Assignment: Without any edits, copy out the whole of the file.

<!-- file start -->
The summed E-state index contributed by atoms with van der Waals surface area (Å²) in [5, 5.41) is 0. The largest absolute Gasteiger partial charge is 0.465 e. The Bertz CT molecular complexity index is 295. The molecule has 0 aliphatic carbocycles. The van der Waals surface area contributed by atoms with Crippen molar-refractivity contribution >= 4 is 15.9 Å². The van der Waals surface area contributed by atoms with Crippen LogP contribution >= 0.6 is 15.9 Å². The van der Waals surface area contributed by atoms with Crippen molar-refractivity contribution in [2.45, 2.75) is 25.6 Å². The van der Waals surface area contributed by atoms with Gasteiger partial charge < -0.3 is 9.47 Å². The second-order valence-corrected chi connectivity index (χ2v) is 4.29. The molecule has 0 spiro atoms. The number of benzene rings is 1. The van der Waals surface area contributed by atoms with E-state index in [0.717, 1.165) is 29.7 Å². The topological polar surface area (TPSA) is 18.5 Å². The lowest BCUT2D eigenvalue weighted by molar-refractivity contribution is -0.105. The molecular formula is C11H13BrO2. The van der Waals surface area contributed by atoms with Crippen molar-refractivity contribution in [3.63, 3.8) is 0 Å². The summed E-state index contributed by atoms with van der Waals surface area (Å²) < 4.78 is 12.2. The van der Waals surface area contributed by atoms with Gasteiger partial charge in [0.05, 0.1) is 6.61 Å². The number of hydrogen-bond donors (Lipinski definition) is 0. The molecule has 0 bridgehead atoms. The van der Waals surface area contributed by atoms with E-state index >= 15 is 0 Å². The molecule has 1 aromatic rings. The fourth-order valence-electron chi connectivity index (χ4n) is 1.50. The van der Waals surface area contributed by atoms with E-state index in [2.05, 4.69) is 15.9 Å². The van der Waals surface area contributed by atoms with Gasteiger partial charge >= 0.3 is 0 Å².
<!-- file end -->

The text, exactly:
The summed E-state index contributed by atoms with van der Waals surface area (Å²) in [5, 5.41) is 0. The largest absolute Gasteiger partial charge is 0.465 e. The Bertz CT molecular complexity index is 295. The molecule has 0 aliphatic carbocycles. The van der Waals surface area contributed by atoms with Crippen molar-refractivity contribution >= 4 is 15.9 Å². The van der Waals surface area contributed by atoms with Crippen LogP contribution >= 0.6 is 15.9 Å². The van der Waals surface area contributed by atoms with Crippen molar-refractivity contribution in [2.45, 2.75) is 25.6 Å². The van der Waals surface area contributed by atoms with Gasteiger partial charge < -0.3 is 9.47 Å². The second-order valence-corrected chi connectivity index (χ2v) is 4.29. The molecule has 0 spiro atoms. The number of benzene rings is 1. The van der Waals surface area contributed by atoms with E-state index in [0.717, 1.165) is 29.7 Å². The topological polar surface area (TPSA) is 18.5 Å². The lowest BCUT2D eigenvalue weighted by molar-refractivity contribution is -0.105. The molecular formula is C11H13BrO2. The van der Waals surface area contributed by atoms with Crippen molar-refractivity contribution in [3.63, 3.8) is 0 Å². The summed E-state index contributed by atoms with van der Waals surface area (Å²) < 4.78 is 12.2. The van der Waals surface area contributed by atoms with Gasteiger partial charge in [0.05, 0.1) is 6.61 Å². The number of hydrogen-bond donors (Lipinski definition) is 0. The molecule has 0 bridgehead atoms. The van der Waals surface area contributed by atoms with E-state index >= 15 is 0 Å². The molecule has 1 aromatic rings. The fourth-order valence-electron chi connectivity index (χ4n) is 1.50. The van der Waals surface area contributed by atoms with E-state index in [2.05, 4.69) is 15.9 Å². The van der Waals surface area contributed by atoms with Gasteiger partial charge >= 0.3 is 0 Å².